> > confidential with a complementary FREE personal Secure Email Certificate

Article: 53823
Subject: Re: Using FPGAs as coprocessors in a PC - findings
From: roy hansen <royhansen@removethis_norway.online.no>
Date: Mon, 24 Mar 2003 22:14:34 +0100
Links: << >>  << T >>  << A >>
Michael S wrote:

> How many units do you plan to produce ? What is target time to market

Only a few and at least one this year. It is for 
internal postprocessing of data from a sonar and not
something we plan to sell (see http://www.ffi.no/hugin for 
a description of our program). 

> ? Sometimes it sounds like you just want to make fun...

Well, my boss sometimes thinks I am having too much fun :-)

> 
> BTW, C67 is a wrong DSP to compare with FPGA. Compare apples with
> apples (fix-point FPGA with fix-point DSP). C64 is a DSP to compare.
> x8 600MHz C64 boards are not uncommon.

Actually not. I was hoping to do the math in single precision and not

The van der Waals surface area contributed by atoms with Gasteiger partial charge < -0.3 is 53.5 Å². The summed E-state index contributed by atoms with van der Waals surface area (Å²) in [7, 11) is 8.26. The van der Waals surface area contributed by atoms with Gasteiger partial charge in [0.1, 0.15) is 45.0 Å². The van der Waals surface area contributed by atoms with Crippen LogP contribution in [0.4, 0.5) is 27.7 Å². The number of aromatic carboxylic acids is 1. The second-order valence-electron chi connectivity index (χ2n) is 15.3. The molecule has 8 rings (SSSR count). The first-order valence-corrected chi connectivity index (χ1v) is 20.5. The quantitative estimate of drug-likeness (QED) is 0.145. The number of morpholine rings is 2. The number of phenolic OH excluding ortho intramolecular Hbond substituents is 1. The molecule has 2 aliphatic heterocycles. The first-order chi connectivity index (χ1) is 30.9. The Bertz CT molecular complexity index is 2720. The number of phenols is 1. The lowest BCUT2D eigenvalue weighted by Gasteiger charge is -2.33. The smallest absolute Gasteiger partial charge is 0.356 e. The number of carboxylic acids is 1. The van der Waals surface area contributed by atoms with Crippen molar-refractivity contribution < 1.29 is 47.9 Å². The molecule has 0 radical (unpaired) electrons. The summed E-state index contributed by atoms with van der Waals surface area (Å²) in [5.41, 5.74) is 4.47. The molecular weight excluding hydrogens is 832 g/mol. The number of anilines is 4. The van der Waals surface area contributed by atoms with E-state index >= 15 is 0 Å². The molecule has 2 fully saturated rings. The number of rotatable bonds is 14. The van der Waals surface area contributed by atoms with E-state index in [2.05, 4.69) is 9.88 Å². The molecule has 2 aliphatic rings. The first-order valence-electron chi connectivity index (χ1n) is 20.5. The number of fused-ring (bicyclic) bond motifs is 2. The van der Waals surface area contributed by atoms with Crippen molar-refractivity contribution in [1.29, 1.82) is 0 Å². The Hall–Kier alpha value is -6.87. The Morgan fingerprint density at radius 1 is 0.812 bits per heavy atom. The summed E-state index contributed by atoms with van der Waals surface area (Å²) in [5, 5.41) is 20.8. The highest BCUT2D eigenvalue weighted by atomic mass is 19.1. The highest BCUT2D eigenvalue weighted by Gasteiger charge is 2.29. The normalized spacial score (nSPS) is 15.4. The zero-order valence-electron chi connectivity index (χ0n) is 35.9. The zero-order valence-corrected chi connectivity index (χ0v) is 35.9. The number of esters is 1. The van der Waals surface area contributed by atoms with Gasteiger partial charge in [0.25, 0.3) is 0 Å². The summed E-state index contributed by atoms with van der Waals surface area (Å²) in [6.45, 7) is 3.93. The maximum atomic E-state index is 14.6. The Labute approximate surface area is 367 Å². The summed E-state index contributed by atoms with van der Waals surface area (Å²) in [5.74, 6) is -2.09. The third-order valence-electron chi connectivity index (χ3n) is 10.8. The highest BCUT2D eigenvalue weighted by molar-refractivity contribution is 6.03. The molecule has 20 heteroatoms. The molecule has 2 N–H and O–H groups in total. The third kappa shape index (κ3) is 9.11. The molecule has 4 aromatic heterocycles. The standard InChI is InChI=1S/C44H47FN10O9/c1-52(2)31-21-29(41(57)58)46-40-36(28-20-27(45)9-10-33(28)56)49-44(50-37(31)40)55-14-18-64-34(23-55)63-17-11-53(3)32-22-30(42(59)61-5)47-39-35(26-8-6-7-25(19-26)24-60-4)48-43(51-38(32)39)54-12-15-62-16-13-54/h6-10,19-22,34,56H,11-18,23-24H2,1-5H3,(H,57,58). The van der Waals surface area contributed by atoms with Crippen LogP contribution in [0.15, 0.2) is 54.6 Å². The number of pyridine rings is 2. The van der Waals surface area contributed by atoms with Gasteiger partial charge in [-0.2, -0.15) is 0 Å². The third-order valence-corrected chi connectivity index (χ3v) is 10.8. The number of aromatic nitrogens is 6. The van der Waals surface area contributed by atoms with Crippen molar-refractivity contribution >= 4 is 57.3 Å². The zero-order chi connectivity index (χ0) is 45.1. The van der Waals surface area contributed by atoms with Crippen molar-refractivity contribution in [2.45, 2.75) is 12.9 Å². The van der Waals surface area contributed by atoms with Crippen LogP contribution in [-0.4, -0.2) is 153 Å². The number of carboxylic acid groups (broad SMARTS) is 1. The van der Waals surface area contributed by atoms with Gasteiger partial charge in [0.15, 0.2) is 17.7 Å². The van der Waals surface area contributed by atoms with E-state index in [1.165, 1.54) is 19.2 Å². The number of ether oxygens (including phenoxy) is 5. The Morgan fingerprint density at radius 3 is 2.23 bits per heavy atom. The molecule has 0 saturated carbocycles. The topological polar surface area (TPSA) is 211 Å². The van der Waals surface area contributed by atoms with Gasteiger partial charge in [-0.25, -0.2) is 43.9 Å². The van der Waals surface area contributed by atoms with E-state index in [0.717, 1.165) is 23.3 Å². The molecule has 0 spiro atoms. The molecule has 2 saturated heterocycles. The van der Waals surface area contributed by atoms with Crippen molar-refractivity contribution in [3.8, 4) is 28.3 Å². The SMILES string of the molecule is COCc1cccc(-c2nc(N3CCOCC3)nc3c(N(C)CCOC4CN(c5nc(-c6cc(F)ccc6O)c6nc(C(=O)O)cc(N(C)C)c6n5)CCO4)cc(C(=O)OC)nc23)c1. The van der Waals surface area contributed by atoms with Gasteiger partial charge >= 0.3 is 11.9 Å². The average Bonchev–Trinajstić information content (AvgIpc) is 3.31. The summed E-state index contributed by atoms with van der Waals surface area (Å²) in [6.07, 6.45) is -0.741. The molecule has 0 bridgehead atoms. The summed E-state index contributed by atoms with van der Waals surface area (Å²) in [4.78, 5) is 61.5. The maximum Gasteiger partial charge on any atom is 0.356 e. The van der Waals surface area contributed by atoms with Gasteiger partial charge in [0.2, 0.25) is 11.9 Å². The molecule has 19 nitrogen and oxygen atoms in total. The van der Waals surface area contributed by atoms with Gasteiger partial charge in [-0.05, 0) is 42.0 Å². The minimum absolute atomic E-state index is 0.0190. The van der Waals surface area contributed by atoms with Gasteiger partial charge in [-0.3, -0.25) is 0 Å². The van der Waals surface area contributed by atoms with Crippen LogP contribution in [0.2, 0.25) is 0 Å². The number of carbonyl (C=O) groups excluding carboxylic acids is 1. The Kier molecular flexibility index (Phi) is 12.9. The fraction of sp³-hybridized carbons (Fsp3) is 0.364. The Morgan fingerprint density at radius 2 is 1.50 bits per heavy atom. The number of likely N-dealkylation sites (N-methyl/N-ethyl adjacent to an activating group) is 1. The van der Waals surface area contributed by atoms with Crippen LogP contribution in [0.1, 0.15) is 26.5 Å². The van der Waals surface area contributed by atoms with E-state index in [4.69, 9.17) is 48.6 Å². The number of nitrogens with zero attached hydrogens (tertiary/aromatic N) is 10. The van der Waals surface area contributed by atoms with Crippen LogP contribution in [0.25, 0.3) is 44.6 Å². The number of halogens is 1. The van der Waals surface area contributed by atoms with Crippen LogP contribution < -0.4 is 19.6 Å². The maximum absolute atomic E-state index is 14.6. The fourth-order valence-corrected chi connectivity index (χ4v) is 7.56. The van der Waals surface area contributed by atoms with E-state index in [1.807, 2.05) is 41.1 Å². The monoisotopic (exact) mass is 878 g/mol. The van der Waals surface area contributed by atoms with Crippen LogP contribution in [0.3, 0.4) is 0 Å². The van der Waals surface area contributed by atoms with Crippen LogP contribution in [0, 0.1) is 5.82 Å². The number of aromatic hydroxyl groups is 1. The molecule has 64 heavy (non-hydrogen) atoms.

fixed point so the comparison is a P4 CPU vs a c67. About fixed point
arithmetics - how simple is it to do 64 bit fixed point on a FPGA?
I will also look into the c64. 

-Roy


Article: 53824
Subject: Re: Does Xilinx have self-boot option like Cypress?
From: nweaver@ribbit.CS.Berkeley.EDU (Nicholas C. Weaver)
Date: Mon, 24 Mar 2003 21:16:27 +0000 (UTC)
Links: << >>  << T >>  << A >>
In article <XsKfa.3296$SA5.122512529@newssvr14.news.prodigy.com>,
Steve Casselman <sc@vcc.com> wrote:
>I was just wondering how secure 3DES is if you know the bits it is trying to
>encode? The first 64-bits in a bitstream are pretty much the same.
>
>http://www.cl.cam.ac.uk/~rnc1/descrack/cracker.html
>
>http://www.cl.cam.ac.uk/~rnc1/descrack/sums.html
>
>I'm wondering what kind of machine it would take based on these numbers.

DES is 56 bits.  3DES brute-forced is probably at least 100+ bits,
lets say 106 bits as a good number (its probably a little higher, but
thats a nice number, 3DES is usually E(K1,D(K2,E(K3,M))) with K3 often
but not always the same as K1).

So at an expected time of an hour for a DES key, the same machine
would take 2^50 hours for 3DES (assuming that trying a 3DES key cost
the same amount).  In base 10, thats about 1,000,000,000,000,000
hours.

So even if you can crack a DES key using brute force in 1 second (easy
to do, actually), it would take 1,000,000,000,000,000 seconds, or
36,000,000 years to brute force 3DES.
-- 
Nicholas C. Weaver                                 nweaver@cs.berkeley.edu